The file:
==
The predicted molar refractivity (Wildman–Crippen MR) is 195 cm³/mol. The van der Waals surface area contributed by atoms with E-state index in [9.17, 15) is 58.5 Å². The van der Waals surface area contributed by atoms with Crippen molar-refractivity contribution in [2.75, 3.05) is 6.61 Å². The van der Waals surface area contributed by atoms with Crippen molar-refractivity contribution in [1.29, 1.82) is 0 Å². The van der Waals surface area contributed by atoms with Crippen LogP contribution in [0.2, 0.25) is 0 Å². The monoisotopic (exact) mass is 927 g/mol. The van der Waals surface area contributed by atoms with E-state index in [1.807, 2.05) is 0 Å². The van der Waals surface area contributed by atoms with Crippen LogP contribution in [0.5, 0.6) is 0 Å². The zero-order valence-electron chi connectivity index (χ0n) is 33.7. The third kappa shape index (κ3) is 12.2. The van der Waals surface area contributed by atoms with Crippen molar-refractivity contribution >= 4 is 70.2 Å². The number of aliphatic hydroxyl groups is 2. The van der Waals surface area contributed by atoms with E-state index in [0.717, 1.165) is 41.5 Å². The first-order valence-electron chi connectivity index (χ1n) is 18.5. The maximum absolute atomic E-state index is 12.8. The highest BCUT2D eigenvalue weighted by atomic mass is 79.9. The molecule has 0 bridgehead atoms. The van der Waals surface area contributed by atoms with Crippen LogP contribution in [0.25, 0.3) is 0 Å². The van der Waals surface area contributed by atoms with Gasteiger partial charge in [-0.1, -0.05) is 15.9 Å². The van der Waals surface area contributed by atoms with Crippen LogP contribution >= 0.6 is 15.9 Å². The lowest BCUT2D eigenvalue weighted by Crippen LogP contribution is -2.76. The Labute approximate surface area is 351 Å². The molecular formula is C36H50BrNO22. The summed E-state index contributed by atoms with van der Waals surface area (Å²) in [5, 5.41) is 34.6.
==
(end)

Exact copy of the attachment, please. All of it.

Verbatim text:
The predicted molar refractivity (Wildman–Crippen MR) is 195 cm³/mol. The van der Waals surface area contributed by atoms with E-state index in [9.17, 15) is 58.5 Å². The van der Waals surface area contributed by atoms with Crippen molar-refractivity contribution in [2.75, 3.05) is 6.61 Å². The van der Waals surface area contributed by atoms with Crippen molar-refractivity contribution in [1.29, 1.82) is 0 Å². The van der Waals surface area contributed by atoms with Crippen LogP contribution in [0.2, 0.25) is 0 Å². The monoisotopic (exact) mass is 927 g/mol. The van der Waals surface area contributed by atoms with E-state index in [1.807, 2.05) is 0 Å². The van der Waals surface area contributed by atoms with Crippen LogP contribution in [0.5, 0.6) is 0 Å². The zero-order valence-electron chi connectivity index (χ0n) is 33.7. The third kappa shape index (κ3) is 12.2. The van der Waals surface area contributed by atoms with Crippen molar-refractivity contribution >= 4 is 70.2 Å². The number of aliphatic hydroxyl groups is 2. The van der Waals surface area contributed by atoms with E-state index in [0.717, 1.165) is 41.5 Å². The first-order valence-electron chi connectivity index (χ1n) is 18.5. The maximum absolute atomic E-state index is 12.8. The highest BCUT2D eigenvalue weighted by atomic mass is 79.9. The molecule has 0 bridgehead atoms. The van der Waals surface area contributed by atoms with Crippen LogP contribution in [0.25, 0.3) is 0 Å². The van der Waals surface area contributed by atoms with Gasteiger partial charge in [-0.1, -0.05) is 15.9 Å². The van der Waals surface area contributed by atoms with Crippen LogP contribution >= 0.6 is 15.9 Å². The lowest BCUT2D eigenvalue weighted by Crippen LogP contribution is -2.76. The Labute approximate surface area is 351 Å². The molecular formula is C36H50BrNO22. The summed E-state index contributed by atoms with van der Waals surface area (Å²) in [5, 5.41) is 34.6.